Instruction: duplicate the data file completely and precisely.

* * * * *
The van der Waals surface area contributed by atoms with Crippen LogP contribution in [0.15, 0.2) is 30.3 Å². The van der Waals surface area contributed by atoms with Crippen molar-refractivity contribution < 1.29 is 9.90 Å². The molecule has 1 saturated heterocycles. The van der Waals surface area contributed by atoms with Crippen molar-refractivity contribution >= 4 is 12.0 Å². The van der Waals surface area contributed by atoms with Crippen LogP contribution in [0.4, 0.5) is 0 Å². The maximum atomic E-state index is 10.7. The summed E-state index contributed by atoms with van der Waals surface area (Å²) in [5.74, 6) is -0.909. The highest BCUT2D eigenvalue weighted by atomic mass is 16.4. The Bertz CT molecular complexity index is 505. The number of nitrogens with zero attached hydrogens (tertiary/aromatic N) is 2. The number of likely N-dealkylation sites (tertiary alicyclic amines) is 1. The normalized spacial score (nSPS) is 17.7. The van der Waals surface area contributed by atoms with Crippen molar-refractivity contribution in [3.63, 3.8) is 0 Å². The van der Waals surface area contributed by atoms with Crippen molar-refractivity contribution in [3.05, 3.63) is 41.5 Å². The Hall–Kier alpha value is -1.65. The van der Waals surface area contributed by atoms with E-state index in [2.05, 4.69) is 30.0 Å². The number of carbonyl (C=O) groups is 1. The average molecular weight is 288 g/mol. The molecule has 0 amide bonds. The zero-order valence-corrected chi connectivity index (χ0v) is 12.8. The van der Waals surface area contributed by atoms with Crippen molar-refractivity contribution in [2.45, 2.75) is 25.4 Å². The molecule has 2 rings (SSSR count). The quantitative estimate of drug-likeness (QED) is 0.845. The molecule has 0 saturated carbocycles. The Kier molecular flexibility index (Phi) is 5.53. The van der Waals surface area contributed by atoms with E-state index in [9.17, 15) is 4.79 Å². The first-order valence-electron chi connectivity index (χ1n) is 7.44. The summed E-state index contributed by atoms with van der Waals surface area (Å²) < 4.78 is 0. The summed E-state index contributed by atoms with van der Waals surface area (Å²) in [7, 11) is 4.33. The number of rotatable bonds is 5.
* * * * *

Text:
The van der Waals surface area contributed by atoms with Crippen LogP contribution in [0.15, 0.2) is 30.3 Å². The van der Waals surface area contributed by atoms with Crippen molar-refractivity contribution < 1.29 is 9.90 Å². The molecule has 1 saturated heterocycles. The van der Waals surface area contributed by atoms with Crippen molar-refractivity contribution >= 4 is 12.0 Å². The van der Waals surface area contributed by atoms with Crippen LogP contribution in [0.4, 0.5) is 0 Å². The maximum atomic E-state index is 10.7. The summed E-state index contributed by atoms with van der Waals surface area (Å²) in [5.74, 6) is -0.909. The highest BCUT2D eigenvalue weighted by atomic mass is 16.4. The Bertz CT molecular complexity index is 505. The number of nitrogens with zero attached hydrogens (tertiary/aromatic N) is 2. The number of likely N-dealkylation sites (tertiary alicyclic amines) is 1. The normalized spacial score (nSPS) is 17.7. The van der Waals surface area contributed by atoms with Crippen molar-refractivity contribution in [3.63, 3.8) is 0 Å². The van der Waals surface area contributed by atoms with Crippen molar-refractivity contribution in [3.05, 3.63) is 41.5 Å². The Hall–Kier alpha value is -1.65. The van der Waals surface area contributed by atoms with E-state index in [2.05, 4.69) is 30.0 Å². The number of carbonyl (C=O) groups is 1. The average molecular weight is 288 g/mol. The molecule has 0 amide bonds. The zero-order valence-corrected chi connectivity index (χ0v) is 12.8. The van der Waals surface area contributed by atoms with Crippen molar-refractivity contribution in [2.45, 2.75) is 25.4 Å². The molecule has 2 rings (SSSR count). The quantitative estimate of drug-likeness (QED) is 0.845. The molecule has 0 saturated carbocycles. The Kier molecular flexibility index (Phi) is 5.53. The van der Waals surface area contributed by atoms with E-state index in [9.17, 15) is 4.79 Å². The first-order valence-electron chi connectivity index (χ1n) is 7.44. The summed E-state index contributed by atoms with van der Waals surface area (Å²) < 4.78 is 0. The summed E-state index contributed by atoms with van der Waals surface area (Å²) in [7, 11) is 4.33. The number of rotatable bonds is 5.